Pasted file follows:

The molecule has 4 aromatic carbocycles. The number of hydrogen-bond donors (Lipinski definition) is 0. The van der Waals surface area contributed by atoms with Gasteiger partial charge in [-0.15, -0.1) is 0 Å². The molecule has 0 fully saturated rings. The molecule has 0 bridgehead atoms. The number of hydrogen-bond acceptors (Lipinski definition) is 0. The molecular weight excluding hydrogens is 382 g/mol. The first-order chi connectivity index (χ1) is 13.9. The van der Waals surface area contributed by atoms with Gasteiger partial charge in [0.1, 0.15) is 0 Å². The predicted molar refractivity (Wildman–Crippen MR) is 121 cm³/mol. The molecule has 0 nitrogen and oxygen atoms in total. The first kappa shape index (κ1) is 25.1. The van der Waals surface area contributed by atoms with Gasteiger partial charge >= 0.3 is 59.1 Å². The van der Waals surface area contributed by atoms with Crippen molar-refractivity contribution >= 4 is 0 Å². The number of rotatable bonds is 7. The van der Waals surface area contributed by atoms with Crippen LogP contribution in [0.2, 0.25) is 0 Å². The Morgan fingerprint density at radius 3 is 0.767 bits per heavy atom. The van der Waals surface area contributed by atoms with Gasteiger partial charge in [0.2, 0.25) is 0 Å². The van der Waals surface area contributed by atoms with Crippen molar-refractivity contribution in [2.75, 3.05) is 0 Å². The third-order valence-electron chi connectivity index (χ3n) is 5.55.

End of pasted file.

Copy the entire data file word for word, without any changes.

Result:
The molecule has 4 aromatic carbocycles. The number of hydrogen-bond donors (Lipinski definition) is 0. The van der Waals surface area contributed by atoms with Gasteiger partial charge in [-0.15, -0.1) is 0 Å². The molecule has 0 fully saturated rings. The molecule has 0 bridgehead atoms. The number of hydrogen-bond acceptors (Lipinski definition) is 0. The molecular weight excluding hydrogens is 382 g/mol. The first-order chi connectivity index (χ1) is 13.9. The van der Waals surface area contributed by atoms with Gasteiger partial charge in [0.1, 0.15) is 0 Å². The predicted molar refractivity (Wildman–Crippen MR) is 121 cm³/mol. The molecule has 0 nitrogen and oxygen atoms in total. The first kappa shape index (κ1) is 25.1. The van der Waals surface area contributed by atoms with Gasteiger partial charge >= 0.3 is 59.1 Å². The van der Waals surface area contributed by atoms with Crippen molar-refractivity contribution >= 4 is 0 Å². The number of rotatable bonds is 7. The van der Waals surface area contributed by atoms with Crippen LogP contribution in [0.2, 0.25) is 0 Å². The Morgan fingerprint density at radius 3 is 0.767 bits per heavy atom. The van der Waals surface area contributed by atoms with Gasteiger partial charge in [0.2, 0.25) is 0 Å². The van der Waals surface area contributed by atoms with Crippen molar-refractivity contribution in [2.75, 3.05) is 0 Å². The third-order valence-electron chi connectivity index (χ3n) is 5.55.